China’s trade czar Liu He has further ‘candid’ talks about macroeconomic situation and other issues with Janet Yellen, a week after he spoke to Trade Rep Katherine Tai
(AF) Chinese Vice Premier and senior economic official Liu He spoke with US Treasury Secretary Janet Yellen about issues of mutual “concern” on Wednesday, in his second call in a week with top economic and trade counterparts in the Biden administration.
Liu, who led China’s negotiations in trade talks with former president Donald Trump had a similar exchange – also described as “candid” – with US Trade Representative Katherine Tai on May 26.
“Secretary Yellen discussed the Biden-Harris administration’s plans to support a continued strong economic recovery and the importance of cooperating on areas that are in US interests, while at the same time frankly tackling issues of concern,” the US Treasury Department said in a brief statement.
In Liu’s video call with Yellen, both sides conducted extensive exchanges on the macroeconomic situation and bilateral and multilateral cooperation, the official Xinhua news agency reported.
“The two sides believed that the China-US economic relations are very important,” Xinhua said.
They also “candidly exchanged views on issues of mutual concern, and expressed willingness to maintain communication.”
No details were given on the issues discussed.
Last week, Tai said the United States still faces “very large challenges” in its trade and economic relationship with China.
China’s increased engagement between the trade and economic chiefs of the world’s largest economy, since Joe Biden took office in January, comes as the US administration criticises Beijing on human rights abuses and seeks to rally Western allies in a united front on China.
The Biden administration is conducting a review of US-China trade policy, ahead of the expiry of their Phase 1 deal at the end of 2021.
Beijing and Washington signed the deal in January 2020. It calls for China to increase purchases of US agricultural goods, manufactured products, energy and services by $200 billion over 2020 and 2021, compared with a 2017 baseline.
The pact eased a two-year tariff war waged by Trump that aimed to change China’s trade practices, although duties remain in place on hundreds of billions of dollars of trade.
Commerce Dept ‘failing to protect US security’
Meanwhile, in other US-China news, a Congressional report has criticized the Commerce Department is failing to do its part to protect national security and keep sensitive technology out of the hands of China’s military, Reuters reports.
The US-China Economic and Security Review Commission report, due to be published on Tuesday, said the Commerce Department had been slow to create a list of sensitive technology that should be scrutinized before export to China.
The lag in developing the list of emerging and foundational technologies, as required by a 2018 law, may exacerbate national security risks, it said.
The Commerce Department, entrusted to strengthen US export control laws, “has, to date, failed to carry out its responsibilities,” said the report, titled, “Unfinished Business: Export Control and Foreign Investment Reforms.”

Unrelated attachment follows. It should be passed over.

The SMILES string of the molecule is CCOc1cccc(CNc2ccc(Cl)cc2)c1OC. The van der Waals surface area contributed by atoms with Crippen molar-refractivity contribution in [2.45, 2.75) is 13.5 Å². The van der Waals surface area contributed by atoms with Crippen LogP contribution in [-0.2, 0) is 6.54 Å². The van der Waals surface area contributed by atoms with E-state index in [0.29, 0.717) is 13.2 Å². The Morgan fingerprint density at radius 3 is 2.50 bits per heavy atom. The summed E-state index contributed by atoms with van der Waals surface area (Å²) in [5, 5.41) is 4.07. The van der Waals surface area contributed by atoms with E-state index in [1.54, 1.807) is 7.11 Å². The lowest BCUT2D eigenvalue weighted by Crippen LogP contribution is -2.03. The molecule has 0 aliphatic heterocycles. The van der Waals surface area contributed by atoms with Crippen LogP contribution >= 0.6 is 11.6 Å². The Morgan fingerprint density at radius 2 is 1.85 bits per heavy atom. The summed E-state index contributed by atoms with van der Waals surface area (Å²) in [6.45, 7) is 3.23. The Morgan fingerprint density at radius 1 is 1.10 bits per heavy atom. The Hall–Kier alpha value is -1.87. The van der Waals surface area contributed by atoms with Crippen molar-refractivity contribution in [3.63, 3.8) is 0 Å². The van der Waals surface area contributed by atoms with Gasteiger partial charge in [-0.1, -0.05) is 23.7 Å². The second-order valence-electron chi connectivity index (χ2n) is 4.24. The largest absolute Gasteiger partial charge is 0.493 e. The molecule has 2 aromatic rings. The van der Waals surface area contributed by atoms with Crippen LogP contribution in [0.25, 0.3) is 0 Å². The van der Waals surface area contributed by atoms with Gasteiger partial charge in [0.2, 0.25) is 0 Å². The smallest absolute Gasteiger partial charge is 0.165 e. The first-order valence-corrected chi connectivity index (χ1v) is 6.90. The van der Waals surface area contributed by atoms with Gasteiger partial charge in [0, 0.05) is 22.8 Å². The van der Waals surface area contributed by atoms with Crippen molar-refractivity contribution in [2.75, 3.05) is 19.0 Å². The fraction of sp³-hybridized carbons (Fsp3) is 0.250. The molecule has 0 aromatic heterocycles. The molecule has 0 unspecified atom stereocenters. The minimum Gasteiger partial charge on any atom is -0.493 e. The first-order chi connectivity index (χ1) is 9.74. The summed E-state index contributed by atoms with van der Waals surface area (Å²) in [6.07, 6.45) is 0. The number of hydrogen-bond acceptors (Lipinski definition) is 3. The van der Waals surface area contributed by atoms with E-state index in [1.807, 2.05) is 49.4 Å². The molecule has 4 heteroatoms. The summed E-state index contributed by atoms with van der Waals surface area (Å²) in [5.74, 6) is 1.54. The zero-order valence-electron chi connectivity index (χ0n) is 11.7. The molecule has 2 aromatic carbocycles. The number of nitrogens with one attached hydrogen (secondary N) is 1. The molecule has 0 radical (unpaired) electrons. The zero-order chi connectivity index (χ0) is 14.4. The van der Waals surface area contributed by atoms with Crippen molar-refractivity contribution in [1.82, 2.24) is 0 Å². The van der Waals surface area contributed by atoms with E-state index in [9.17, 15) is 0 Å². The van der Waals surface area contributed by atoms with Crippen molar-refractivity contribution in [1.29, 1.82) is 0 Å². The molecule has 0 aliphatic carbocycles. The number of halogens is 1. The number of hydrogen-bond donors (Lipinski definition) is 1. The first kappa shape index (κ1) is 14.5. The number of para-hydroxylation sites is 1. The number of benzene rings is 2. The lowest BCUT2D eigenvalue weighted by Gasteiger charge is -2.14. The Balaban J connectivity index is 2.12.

In a statement, the Commerce Department declined to respond to the lack of a list, but said it published four rules on controls on emerging technologies and that more are pending. It had expanded the military end-user rule and added companies to its entity list, which restricts US suppliers from selling to companies like Huawei Technologies and Hangzhou Hikvision.
In 2018, Congress tightened US export policies and the process for screening foreign investment in response to efforts by Chinese entities to obtain sensitive US technology and use civilian innovation for the military.
The report questions whether the two-year-plus delay in developing the list should be investigated by the Commerce Department’s inspector general. It also asks whether the authority to enforce export controls should be delegated to another agency.
Congress passed the Export Control Reform Act of 2018 to make it harder to export key technologies to adversaries like China. The law directed the Commerce Department to work with other agencies to identify emerging, or cutting edge, technologies and so-called foundational technologies essential to making key items like semiconductors, that should be controlled.
In November 2018, the department published 45 examples of emerging technologies, including face and voice recognition, but no list was ever finalized. And it has yet to propose a list of foundational technologies, instead asking for input in August about how to define the category.
Eric Hirschhorn, a former Commerce under-secretary, said the criticism of the agency was unfair. “They’re already controlling emerging technologies to the extent that it can be done, which is limited by the need to be specific,” he said. “Foundational technologies are, by definition, widely available outside the United States, which makes controlling them difficult, if not impossible.”
The report did note some actions by Commerce. The department has proposed to regulate software for gene editing, which can make it easier to develop biological weapons, but the rule has not been finalized. It also released an interim rule on geospatial imagery involving AI neural networks.
Advanced surveillance technology has received some attention as well, including on export controls to promote human rights, given its use in Xinjiang for the detention of minority Muslim Uighurs. But the department still does not control newer types of advanced surveillance software, the report says.
The US-China commission was created by Congress two decades ago to report on security implications of trade with China. It is now chaired by Carolyn Bartholomew, who was appointed by Speaker of the House Nancy Pelosi.
With reporting by Reuters (Karen Freifeld).